In its simplest form, anxiety is a reaction that serves as the body's natural alarm system whenever threat or danger is perceived. This reaction may include physical sensations such as sweaty palms, accelerated breathing and heartbeat, queasy stomach, tense muscles, and trembling legs or hands. These varying symptoms of anxiety are the result of a sudden increase of chemicals such as adrenaline which prepare the body to quickly flee from danger. The average person experiences normal cases of mild anxiety from time to time. However, there are more severe cases of anxiety which may need to be treated with cognitive-behavior therapy or medications like Alprazolam or Wellbutrin.
Since everyone experiences some form of anxiety at one time or another, a distinction must be drawn between what is considered to be normal anxiety and what is described as severe. Generally, anxiety is triggered by challenging situations such as an important test, a big date, or a major presentation. Normal anxiety typically manifests as short-lived feelings of nervousness or uneasiness. However, severe levels of this condition tend to surface in the form of dread, fear, or panic. In these severe cases, a person can become completely overwhelmed and even immobilized by these intense feelings.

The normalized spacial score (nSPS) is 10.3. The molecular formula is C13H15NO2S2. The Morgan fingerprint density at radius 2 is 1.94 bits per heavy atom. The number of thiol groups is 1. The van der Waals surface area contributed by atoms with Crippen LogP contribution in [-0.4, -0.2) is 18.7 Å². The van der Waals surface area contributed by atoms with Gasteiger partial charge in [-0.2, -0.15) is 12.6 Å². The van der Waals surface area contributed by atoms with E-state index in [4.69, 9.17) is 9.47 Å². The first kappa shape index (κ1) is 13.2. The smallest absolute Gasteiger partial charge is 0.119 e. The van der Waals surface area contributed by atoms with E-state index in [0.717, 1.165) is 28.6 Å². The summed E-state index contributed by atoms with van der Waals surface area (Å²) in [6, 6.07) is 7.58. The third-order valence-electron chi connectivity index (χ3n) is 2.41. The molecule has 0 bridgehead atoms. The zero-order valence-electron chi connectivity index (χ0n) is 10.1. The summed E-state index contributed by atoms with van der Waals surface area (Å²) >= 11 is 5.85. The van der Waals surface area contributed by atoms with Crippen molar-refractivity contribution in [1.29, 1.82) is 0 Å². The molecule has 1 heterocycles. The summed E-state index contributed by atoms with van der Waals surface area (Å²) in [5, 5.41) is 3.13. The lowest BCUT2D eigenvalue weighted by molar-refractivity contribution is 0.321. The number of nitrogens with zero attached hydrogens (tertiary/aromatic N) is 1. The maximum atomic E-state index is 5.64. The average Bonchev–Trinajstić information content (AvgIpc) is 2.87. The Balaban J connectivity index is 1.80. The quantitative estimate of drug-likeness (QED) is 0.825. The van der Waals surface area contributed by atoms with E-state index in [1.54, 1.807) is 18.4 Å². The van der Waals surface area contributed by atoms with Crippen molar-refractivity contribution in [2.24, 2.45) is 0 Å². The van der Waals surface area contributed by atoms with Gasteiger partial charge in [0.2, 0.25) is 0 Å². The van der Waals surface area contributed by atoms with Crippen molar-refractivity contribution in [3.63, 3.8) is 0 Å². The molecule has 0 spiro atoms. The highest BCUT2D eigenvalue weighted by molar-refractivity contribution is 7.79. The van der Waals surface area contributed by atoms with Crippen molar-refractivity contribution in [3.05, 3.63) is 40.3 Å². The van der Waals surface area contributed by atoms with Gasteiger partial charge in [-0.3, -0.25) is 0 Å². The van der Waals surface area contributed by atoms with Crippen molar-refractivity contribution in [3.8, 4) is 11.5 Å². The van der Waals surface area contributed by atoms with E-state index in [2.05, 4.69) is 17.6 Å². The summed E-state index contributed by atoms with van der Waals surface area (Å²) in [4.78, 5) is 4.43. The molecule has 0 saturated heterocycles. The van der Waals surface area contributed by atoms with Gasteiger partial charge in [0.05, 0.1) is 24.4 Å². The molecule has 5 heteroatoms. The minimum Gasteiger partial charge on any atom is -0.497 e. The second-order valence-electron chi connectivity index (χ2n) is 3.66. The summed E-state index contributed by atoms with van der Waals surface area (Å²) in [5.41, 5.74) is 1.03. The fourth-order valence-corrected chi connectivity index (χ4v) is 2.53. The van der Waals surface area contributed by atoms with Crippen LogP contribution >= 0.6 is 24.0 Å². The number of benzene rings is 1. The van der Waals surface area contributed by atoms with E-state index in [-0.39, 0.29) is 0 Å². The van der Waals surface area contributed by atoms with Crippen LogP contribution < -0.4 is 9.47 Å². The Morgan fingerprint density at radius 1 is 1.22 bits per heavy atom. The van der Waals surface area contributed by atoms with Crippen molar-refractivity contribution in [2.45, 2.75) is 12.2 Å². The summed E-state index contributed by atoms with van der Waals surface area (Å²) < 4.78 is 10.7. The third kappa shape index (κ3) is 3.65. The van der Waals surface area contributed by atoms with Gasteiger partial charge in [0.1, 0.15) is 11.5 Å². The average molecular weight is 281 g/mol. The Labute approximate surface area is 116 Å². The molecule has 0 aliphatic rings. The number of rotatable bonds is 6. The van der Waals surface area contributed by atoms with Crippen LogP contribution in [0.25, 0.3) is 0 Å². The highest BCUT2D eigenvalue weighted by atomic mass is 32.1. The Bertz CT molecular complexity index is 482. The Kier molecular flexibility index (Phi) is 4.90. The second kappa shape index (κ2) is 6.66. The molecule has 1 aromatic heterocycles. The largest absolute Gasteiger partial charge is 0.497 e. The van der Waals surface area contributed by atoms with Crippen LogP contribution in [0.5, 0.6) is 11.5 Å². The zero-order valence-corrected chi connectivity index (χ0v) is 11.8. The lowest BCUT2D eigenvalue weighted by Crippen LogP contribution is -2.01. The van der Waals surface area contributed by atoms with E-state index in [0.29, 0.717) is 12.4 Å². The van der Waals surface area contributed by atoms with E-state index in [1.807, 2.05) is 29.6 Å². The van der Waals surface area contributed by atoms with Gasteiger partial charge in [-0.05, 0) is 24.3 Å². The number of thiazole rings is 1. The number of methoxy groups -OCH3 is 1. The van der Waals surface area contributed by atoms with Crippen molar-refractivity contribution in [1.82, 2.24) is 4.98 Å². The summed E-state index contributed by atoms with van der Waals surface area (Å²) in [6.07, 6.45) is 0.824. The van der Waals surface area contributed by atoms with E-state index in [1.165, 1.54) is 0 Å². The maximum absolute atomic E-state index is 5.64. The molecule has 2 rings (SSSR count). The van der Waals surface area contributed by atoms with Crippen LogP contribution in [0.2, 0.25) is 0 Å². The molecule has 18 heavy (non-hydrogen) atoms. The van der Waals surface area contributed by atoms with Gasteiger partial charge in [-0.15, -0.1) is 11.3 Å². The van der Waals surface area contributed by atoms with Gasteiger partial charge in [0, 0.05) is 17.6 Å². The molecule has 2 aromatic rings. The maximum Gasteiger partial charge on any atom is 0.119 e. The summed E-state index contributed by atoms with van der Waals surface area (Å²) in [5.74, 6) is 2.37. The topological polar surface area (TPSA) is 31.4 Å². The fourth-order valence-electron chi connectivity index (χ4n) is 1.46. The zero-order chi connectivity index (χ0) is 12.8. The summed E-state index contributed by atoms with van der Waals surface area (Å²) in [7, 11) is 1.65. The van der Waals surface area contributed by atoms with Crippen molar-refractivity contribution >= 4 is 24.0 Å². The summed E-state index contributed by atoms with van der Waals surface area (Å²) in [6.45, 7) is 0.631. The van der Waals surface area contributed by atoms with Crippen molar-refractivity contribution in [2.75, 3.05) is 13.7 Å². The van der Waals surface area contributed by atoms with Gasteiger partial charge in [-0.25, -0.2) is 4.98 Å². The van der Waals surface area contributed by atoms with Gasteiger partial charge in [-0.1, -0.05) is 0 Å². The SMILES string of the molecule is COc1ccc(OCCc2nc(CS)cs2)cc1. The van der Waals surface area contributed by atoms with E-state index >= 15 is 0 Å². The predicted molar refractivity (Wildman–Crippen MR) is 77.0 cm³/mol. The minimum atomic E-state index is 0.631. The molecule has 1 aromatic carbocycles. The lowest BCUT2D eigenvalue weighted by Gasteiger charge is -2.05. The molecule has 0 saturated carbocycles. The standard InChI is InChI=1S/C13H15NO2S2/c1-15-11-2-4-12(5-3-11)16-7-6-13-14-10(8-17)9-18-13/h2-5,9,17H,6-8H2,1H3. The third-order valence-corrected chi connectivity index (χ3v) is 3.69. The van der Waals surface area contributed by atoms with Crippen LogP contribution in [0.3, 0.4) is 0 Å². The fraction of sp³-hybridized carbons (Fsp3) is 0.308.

The symptoms of anxiety disorders can be both strange and upsetting to those who are affected by such conditions. Others may even feel defensive, unprotected, and scared for no apparent reason. Furthermore, continual worry over insignificant matters often overwhelms anxiety sufferers and even causes some to lose confidence, appetite, sleep, and concentration. Because of the highly introspective nature of generalized anxiety disorders, some sufferers find themselves feeling ashamed or embarrassed about their condition because they feel it is a sign of weakness or personal failure.